Some areas remain primed for redevelopment, while others continue to fade away.
Monday, November 15, 2021, NewEnglandSkiIndustry.com
As the 2021-22 season arrives, information is beginning to emerge about areas on the bubble.
Two years after the death of its longtime owner Rod Taylor, Woodbury ceased operations in 2016. Though were efforts made to continue operations, the plug was pulled in 2019. Kara Kenney briefly explored reopening the ski area with enhanced off-season offerings in 2018. In early 2020, Art Powers approached the town with a proposal to reopen Woodbury as a concert, camping, and mountain biking venue. Powers was killed in a skiing accident at Stowe in February 2021.
In the spring of 2021, Leah Chanelle, who had a $675,000 judgement lien on the property related to a January 1, 2013 tubing lift accident, assigned her interest to Tapawingo Tubing, LLC. Tapawingo Tubing, LLC is operated by Quassy Amusement Park owner Eric Anderson. Tapawingo Tubing, LLC foreclosed on the property on October 8, 2021. Stevens Engineering has been hired as the new ownership looks to reopen the tubing park as soon as the 2022-23 ski season. Ownership hopes to reopen the ski area after the tubing operation is restored.
Ski Blandford, Massachusetts
After decades of continuous operation, Ski Blandford was shuttered for the 2017-18 season. Though the ownership of Ski Butternut was able to restore and reopen the area for two seasons, Blandford closed in March 2020. As of summer 2021, the Western Massachusetts ski area remains idle. There are no known plans to reopen the ski area.
Big Squaw, Maine
Big Squaw is on the bubble at the moment, as the Moosehead Lake Ski Resort sale remains pending. Though the non-profit group that has operated the lower mountain since February 2012 is continuing to perform routine maintenance on the chairlift, the 2021-22 season is in question. Season passes are not being sold and an opening day has not been set.
Located in an office park near Nashua, Gateway Hills was the first net-new public ski area developed in New England in years. With a vertical drop of 40 feet and a lone magic carpet, the tiny ski area operated without snowmaking. After two short seasons of operation, the area did not operate in 2018-19, 2019-20, or 2020-21. Though a portion of the slope was redeveloped for residential use, the conveyor lift and remainder of the slope still remain. According to a spokesperson at Gateway Hills, the ski area could reopen if there is adequate natural snowfall.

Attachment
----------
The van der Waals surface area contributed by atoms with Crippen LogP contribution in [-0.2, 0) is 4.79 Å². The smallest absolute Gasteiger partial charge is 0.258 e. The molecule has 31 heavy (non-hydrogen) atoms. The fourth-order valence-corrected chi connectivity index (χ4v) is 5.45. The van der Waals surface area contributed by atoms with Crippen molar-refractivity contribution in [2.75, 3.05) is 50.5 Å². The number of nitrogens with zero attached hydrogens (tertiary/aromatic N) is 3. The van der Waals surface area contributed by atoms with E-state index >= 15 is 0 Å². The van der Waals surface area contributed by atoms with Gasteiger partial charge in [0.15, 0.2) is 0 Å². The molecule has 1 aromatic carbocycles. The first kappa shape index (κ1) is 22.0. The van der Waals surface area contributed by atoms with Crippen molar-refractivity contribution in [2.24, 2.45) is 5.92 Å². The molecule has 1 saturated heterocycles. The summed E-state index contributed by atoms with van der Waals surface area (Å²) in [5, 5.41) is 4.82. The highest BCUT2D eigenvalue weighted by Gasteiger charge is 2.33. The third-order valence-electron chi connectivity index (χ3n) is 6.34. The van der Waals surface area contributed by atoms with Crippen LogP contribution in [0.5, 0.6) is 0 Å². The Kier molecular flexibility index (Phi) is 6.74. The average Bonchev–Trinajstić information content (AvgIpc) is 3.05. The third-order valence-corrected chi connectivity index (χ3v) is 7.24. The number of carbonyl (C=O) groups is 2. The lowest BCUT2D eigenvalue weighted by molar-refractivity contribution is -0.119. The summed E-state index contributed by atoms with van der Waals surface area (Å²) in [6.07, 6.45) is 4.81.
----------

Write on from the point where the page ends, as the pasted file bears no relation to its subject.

Granite Gorge, New Hampshire
Reopened in 2003 on the site of the former Pinnacle ski area east of Keene, Granite Gorge perhaps peaked in around 2011, when a chairlift was in operation with snowmaking and night skiing. Financial and equipment struggles resulted in operations being limited to surface lifts in recent years. Owner Fred Baybutt passed away unexpectedly in early August 2020, leaving the future of the ski area in doubt. Granite Gorge did not operate during the winter of 2020-21. Its web site has subsequently gone down and its e-mail address is no longer functional.
Tenney Mountain, New Hampshire
Like many other ski areas, Tenney Mountain's 2019-20 season was cut short in March with COVID-19 shut downs. In December 2020, Tenney announced it had suspended operations citing "concern for the health and safety of all, and with the consideration that we are a small privately-owned business with limited resources." The slopes remained open for backcountry skiing, with periodic grooming. At present, Tenney plans to remain closed for the 2021-22 season while once again allowing backcountry access.
Farr's Hill, Vermont
Last in operation in the mid-1960s, winter operations have been gradually returning to Farr's Hill in Randolph since 2018-19. A fan gun and snow cat were acquired and put in use prior to COVID-19 shut downs. More recently, a Hall T-Bar was acquired from Oak Mountain. Though there was hope it could be installed in 2021, engineering and supply chain issues have pushed the project to 2022.